Review: Everything is Teeth by Evie Wyld
When British and Australian author Evie Wyld was growing up, she, like many children, was interested in gruesome stories. But rather than bend back the pages of an R. L. Stein paperback, Wyld became fascinated real-life stories of shark attacks: bloody, horrific tales with graphic photographs.
Wyld turns her childhood obsession into a metaphor in her latest work, Everything is Teeth. Wyld wrote the spare prose and illustrator Joe Sumner lent his considerable talent to the project, resulting in a debut graphic novel about the dark fascinations of youth and how these fears and longings can teach us about the world – and ourselves.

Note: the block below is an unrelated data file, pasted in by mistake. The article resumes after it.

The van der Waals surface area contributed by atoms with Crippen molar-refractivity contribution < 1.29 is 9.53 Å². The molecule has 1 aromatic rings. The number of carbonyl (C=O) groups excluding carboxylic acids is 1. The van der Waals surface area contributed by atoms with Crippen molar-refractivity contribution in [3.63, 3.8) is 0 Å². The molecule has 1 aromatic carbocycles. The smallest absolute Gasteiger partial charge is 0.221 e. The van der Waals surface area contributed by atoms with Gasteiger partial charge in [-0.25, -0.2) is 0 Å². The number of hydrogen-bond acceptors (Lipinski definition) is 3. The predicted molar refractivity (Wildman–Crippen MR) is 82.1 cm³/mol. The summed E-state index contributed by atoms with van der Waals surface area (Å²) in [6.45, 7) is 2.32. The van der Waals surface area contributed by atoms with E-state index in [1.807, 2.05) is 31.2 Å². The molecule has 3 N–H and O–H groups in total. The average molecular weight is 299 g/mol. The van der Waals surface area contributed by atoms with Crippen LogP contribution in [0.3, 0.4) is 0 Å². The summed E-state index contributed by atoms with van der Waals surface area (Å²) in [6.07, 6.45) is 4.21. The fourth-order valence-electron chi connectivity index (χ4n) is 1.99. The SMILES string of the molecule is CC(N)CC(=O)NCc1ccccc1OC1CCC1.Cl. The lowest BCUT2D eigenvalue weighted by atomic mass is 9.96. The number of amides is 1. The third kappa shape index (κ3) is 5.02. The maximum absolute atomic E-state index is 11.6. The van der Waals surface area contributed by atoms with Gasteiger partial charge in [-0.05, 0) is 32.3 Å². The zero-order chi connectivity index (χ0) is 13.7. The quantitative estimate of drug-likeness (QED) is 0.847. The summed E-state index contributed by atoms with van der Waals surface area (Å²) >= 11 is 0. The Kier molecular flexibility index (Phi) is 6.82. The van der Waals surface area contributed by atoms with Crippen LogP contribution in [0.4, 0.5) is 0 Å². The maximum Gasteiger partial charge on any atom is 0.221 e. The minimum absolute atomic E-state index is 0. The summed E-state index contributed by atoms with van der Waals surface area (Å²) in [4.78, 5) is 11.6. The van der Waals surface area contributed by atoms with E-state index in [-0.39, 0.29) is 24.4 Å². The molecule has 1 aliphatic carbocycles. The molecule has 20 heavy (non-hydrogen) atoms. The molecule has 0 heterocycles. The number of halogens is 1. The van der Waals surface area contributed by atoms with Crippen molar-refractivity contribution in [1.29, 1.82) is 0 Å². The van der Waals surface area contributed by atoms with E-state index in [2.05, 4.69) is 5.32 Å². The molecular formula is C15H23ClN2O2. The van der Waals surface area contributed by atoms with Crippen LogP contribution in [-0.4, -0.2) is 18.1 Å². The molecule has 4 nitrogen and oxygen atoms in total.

The novel starts with a young Wyld visiting relatives in Australia. Here sharks are real: family and friends recount theories and memories of shark attacks; Wyld can see them circling in the distance; her brother receives a shark’s jaw for Christmas and drunken guests put their heads through it, cutting their faces.
Back in England, there are no sharks, but there are troubling forces beneath the surface. Her older brother begins to suffer from an unnamed mental illness that threatens to tear the family apart.
And just when it seems Wyld’s fascination with sharks will transform into a powerful metaphor, she leaves the narrative of her brother behind and shifts focus to her father, then her mother, then back to her father again, resulting in disjointed passages that raise questions about the book’s aims and goals. The work becomes more of a meditation on a childhood obsession than a memoir.
Of all the possible narratives, Wyld’s relationship with her father has the most potential, but she shies away from it, like a swimmer keeping a safe distance.
In the end, nothing is truly revealed of Wyld or her relationships. She doesn’t take the risk. It’s a beautiful book, but it needs some teeth.